Sophisticated New York couple David and Annie Smith have an unusual marriage with an inordinate number of rules and regulations. One rule entitles them to ask each other one question per month which the other must answer completely honestly. Annie asks David if he would marry her again if he could have the time over again and David confides that he misses his freedom and so probably wouldn’t. Later that day, an official from the town where they got married calls to see David. He explains that owing to a state boundary dispute, all couples married between 1936 and 1939 in the county were not legally married. David decides to have fun with this fact, but unbeknown to him, the county official calls to see Annie too and disaster results. —IMDb
Alfred Hitchcock has been the most well-known director to the general public since the 1940s – and he remains so in the 21st century, more than 25 years after his death. His name evokes instant expectations on the part of audiences around the world: of a memorable night of movie-watching highlighted by at least two or three great chills (and a few more good ones), some striking black comedy, and an eccentric characterization or two in virtually every one of the director’s movies across a half-century – and usually laced with a comical cameo appearance by the director himself.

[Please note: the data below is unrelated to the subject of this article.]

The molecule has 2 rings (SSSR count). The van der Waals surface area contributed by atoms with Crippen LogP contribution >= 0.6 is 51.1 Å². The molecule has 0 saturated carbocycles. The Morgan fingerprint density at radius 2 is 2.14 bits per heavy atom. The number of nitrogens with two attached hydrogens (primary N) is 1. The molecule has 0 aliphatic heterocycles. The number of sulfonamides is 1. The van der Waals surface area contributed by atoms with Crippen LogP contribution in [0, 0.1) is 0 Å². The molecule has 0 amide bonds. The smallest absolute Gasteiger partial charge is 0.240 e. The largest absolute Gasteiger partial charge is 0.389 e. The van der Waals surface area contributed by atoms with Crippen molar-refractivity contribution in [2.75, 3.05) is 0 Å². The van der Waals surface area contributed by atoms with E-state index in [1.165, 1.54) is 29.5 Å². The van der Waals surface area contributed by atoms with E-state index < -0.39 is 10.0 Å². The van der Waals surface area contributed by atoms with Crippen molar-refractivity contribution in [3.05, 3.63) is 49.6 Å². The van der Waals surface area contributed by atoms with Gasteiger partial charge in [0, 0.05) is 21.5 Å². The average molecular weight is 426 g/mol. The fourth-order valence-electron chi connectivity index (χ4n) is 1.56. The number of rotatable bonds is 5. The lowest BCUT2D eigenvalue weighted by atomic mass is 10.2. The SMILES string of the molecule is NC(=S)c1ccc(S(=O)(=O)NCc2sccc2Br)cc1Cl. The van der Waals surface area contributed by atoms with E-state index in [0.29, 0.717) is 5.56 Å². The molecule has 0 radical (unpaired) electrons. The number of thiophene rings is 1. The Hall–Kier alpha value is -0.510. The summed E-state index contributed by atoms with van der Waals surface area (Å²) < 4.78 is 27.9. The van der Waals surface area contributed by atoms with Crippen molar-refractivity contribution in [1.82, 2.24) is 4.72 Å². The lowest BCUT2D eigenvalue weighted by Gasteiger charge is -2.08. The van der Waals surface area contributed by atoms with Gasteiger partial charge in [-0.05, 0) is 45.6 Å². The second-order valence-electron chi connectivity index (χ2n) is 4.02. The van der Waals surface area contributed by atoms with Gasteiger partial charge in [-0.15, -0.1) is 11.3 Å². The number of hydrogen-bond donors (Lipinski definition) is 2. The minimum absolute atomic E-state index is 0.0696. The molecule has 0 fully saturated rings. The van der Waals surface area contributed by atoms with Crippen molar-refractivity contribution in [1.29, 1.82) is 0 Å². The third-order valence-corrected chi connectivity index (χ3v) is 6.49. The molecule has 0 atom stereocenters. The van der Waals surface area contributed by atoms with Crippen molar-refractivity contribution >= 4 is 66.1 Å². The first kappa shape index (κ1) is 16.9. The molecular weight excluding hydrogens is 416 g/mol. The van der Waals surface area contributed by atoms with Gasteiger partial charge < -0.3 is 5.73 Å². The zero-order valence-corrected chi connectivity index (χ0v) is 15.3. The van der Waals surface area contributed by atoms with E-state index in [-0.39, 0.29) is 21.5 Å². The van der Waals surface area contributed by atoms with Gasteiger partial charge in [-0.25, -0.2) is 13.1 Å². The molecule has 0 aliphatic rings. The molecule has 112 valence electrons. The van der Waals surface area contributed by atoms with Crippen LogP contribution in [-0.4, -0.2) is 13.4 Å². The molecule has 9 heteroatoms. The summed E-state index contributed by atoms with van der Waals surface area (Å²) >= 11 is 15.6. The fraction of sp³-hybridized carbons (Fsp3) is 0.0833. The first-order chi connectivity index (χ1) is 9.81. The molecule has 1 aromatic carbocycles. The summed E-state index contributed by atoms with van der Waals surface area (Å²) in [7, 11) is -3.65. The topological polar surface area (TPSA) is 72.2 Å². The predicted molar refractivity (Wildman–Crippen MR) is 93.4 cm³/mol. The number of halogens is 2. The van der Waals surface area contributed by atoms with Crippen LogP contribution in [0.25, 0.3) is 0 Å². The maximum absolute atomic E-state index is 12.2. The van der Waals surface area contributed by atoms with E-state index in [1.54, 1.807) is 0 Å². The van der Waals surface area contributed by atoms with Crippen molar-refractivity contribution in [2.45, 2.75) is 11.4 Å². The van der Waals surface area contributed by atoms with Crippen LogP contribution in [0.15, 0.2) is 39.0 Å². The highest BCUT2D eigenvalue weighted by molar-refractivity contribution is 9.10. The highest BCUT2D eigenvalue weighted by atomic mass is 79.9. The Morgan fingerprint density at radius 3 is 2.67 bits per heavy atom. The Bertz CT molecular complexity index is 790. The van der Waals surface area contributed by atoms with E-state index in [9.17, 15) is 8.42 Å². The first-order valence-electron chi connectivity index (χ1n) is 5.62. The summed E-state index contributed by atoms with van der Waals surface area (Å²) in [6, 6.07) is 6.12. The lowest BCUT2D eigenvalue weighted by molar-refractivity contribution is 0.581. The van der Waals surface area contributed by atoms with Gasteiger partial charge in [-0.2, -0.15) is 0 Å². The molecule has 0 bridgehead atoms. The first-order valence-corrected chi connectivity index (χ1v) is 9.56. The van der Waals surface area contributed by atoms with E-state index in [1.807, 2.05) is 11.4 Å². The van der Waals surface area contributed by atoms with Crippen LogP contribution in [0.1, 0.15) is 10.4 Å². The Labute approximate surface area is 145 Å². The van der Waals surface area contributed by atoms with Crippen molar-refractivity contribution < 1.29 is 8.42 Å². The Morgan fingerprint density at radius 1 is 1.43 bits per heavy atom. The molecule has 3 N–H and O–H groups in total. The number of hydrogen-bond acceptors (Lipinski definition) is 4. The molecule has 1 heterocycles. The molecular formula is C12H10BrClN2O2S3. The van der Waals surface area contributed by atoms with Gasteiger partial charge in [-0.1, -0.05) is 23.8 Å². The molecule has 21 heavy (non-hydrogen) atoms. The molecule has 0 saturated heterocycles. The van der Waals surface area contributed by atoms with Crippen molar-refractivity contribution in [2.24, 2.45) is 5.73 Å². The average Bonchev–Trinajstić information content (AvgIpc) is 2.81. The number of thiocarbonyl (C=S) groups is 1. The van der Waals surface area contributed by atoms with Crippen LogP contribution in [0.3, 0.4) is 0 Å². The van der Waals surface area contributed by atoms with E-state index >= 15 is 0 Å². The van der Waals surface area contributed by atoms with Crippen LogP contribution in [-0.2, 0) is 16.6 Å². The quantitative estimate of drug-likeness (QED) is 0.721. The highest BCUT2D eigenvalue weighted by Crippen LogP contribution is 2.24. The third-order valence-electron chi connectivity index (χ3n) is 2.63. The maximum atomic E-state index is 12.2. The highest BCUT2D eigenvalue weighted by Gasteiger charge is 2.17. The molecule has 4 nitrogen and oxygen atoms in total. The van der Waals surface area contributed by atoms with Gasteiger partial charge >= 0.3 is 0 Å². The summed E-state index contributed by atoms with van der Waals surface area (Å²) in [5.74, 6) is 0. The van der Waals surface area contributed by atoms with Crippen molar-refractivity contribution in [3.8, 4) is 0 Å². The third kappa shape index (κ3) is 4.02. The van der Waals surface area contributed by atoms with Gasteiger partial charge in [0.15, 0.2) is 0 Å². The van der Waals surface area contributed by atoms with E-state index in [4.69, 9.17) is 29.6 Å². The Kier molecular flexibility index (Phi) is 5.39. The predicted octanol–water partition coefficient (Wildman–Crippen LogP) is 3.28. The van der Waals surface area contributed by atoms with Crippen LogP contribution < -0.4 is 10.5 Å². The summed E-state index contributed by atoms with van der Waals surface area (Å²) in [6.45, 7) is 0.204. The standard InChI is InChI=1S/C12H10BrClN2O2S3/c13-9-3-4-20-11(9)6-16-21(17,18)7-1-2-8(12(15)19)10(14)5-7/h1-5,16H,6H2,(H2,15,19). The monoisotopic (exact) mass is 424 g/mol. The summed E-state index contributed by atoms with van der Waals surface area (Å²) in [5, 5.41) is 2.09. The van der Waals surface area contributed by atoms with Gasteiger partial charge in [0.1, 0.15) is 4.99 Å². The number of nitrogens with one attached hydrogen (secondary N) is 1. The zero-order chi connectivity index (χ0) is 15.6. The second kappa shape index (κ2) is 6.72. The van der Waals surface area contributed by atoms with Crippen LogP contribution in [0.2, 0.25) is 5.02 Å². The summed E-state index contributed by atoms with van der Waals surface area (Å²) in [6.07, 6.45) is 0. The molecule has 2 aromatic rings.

Alfred Joseph Hitchcock was born into a devoutly Catholic family in London, and his religious upbringing – with its attendant issues of guilt – would have a powerful influence on the psychological underpinnings of his later work. He was trained at a technical school, and initially gravitated to movies through art courses and advertising. He studied the work of other filmmakers, most notably the German expressionists… read more
Hitchcock said he just shot exactly what was in the script for this movie and it appears to be true. I personally enjoyed this comedy, but it might be largely due to the performances of the two lead actors. There are some nice Hitchcock touches though, several of off-screen Lombard hysteria(!), footsies shots, and the witty final shot that will make Lubitsch smile.
How cute was Carole Lombard? She died so young she was only in a handful of good films, this is one of them, though there isn't much to suggest it was anything other than an assignment for a bored Hitchcock.